Detective Inspector Frank Miller looked at the knife in the assailant’s hand and thought his whole day was fucked.
‘Put the knife away, Darren.’ Miller kept his eyes on the man, seeing the still form of the cashier lying in the corner. She hadn’t moved since he came in, and Miller hoped she was just unconscious.
‘Shut the fuck up, Miller!’ Darren shouted, lifting the blade. ‘I only allowed you in here because I was getting fucking bored. And because that bitch won’t get up. So don’t push me.’
Miller wished he’d put his name down for the Lothian and Borders Police negotiators course at Tulliallan, their training school.
‘Take it easy, Darren. I’m only here to talk to you, see if we can get this resolved peacefully. There’s no pressure here.’
‘Sure, sure, it’s all fucking talk. Of course there’s pressure here.’
Miller looked around the stock-room, at the cases of booze all stacked up. Cartons of cigarettes had been knocked over in the struggle, presumably when the cashier had fought with Darren.
Her name was Suzanne and she was 23 years old. Not a match for Darren – if that was his real name – who looked to be in his early forties. He was in need of a shave and a haircut.
Miller was standing in his shirtsleeves, rolled up, showing Darren that he wasn’t armed.
‘Do you need anything, Darren? A drink? A smoke, perhaps?’ Christ, Miller felt like a prick when the words came out.
Offer them something to make them comfortable,
the negotiator outside had told him. Let him think you’re his friend. Gain his confidence, but don’t make him think you’re going to try and get the better of him. We have armed response teams for that. ‘Are you trying to be fucking funny, Miller?’ Darren screamed.
Miller wished he smoked, but he didn’t and couldn’t fake it. He was sweating like a bastard now. He kept his hands in view and reached over to a box of Carlsberg Special. He popped the tab and took a swallow. Fucking hell. He passed it over to Darren.
The air was hot in here. There were no windows. There had been years ago, but they’d been boarded up after one too many break-ins. Now there was only a fire door.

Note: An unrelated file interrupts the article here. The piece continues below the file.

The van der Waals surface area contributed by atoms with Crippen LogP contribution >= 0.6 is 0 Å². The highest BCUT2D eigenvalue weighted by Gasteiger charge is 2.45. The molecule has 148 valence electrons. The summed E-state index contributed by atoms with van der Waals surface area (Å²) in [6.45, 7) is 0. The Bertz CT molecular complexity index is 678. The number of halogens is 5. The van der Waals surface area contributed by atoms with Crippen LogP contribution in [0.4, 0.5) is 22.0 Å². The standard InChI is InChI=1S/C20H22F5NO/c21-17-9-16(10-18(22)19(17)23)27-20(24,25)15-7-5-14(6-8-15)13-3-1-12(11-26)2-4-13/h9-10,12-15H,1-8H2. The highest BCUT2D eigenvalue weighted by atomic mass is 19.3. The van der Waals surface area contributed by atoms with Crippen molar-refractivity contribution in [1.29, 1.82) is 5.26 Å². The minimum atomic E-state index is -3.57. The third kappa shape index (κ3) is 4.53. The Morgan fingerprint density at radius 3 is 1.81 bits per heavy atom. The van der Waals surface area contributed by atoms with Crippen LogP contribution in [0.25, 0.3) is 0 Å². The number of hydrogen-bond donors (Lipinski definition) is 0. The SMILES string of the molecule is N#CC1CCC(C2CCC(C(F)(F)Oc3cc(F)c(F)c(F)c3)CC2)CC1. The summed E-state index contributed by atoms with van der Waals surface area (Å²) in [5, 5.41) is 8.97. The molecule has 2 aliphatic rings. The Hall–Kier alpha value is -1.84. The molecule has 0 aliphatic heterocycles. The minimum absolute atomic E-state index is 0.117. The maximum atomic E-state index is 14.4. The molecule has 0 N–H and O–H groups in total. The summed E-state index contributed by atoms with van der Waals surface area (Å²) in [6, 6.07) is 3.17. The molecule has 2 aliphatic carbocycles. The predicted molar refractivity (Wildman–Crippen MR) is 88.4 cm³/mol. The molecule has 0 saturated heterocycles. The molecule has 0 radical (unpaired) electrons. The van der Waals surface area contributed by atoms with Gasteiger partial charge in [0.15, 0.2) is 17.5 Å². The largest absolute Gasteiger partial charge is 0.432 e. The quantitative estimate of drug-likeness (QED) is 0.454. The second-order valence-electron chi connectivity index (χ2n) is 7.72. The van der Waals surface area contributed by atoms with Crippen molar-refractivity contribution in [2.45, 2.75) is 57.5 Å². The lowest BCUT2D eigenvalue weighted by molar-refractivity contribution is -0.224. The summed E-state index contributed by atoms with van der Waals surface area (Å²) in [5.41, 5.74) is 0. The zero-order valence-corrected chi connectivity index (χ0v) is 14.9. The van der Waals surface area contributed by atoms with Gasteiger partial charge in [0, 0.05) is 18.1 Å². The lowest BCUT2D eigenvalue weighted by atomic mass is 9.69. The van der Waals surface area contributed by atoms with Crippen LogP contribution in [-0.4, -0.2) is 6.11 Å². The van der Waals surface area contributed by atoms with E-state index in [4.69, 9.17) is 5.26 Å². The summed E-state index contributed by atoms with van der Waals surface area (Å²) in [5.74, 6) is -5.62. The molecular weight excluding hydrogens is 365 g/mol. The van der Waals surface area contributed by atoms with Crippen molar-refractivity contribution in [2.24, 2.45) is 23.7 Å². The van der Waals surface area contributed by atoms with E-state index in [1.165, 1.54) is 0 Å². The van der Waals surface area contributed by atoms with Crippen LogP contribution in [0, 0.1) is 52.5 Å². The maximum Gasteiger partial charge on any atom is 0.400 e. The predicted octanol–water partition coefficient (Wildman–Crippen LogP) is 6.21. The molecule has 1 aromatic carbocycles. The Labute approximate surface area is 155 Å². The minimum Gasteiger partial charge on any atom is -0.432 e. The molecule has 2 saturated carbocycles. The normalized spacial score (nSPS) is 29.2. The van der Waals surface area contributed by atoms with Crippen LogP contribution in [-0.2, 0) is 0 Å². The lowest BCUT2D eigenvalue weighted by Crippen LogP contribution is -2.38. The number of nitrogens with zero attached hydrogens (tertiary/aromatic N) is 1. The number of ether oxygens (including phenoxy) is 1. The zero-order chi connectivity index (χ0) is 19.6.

Darren threw the can down and the brown liquid rushed out at Miller’s shoes. ‘You think you can make me let her go by giving me a can of Carly Spesh?’
Then Darren did something that took Miller completely by surprise: he laughed. ‘You don’t remember me, do you, Miller?’
Miller edged slightly sideways, trying to get between the girl and Darren. Just like he’d been taught. Darren moved too. Move and counter-move.
‘No, Darren, I don’t remember you. Should I?’
He smiled at Miller. ‘Darren Holmes. 1993. Hibs versus Hearts. I was a casual back then. Loved the fucking fighting, I did. Then some old bastard copper got me round the back of Rose Street Lane, and kicked the shit out of me. A young copper stood and watched. Now it’s payback. It’s why I’m here, why I asked for you.’
Miller remembered now. That’s why they were here; the back of this stock-room opened up into that same lane.
He remembered the old school copper; Bobby something, long-retired, maybe dead now. Bobby had given a man a hiding after he’d caught him. Miller had stood and looked at him, not believing what he was seeing. After watching for a few moments, he ran up to stop it, but the man was unconscious.
‘He fucking fell, okay?’ the old copper said, staring hard at Miller.
Miller had nodded. And now it was back to haunt him.
He looked at the girl. Saw the blood now. No sign of life.
He moved with the stealth of a street fighter, better than Darren ever was. He grabbed the hand holding the knife and head-butted him.
Darren went down hard, his nose broken. He lay unconscious in a heap, and Miller thought he knew how old Bobby felt all those years ago.
Sometimes the old school ways were better after all.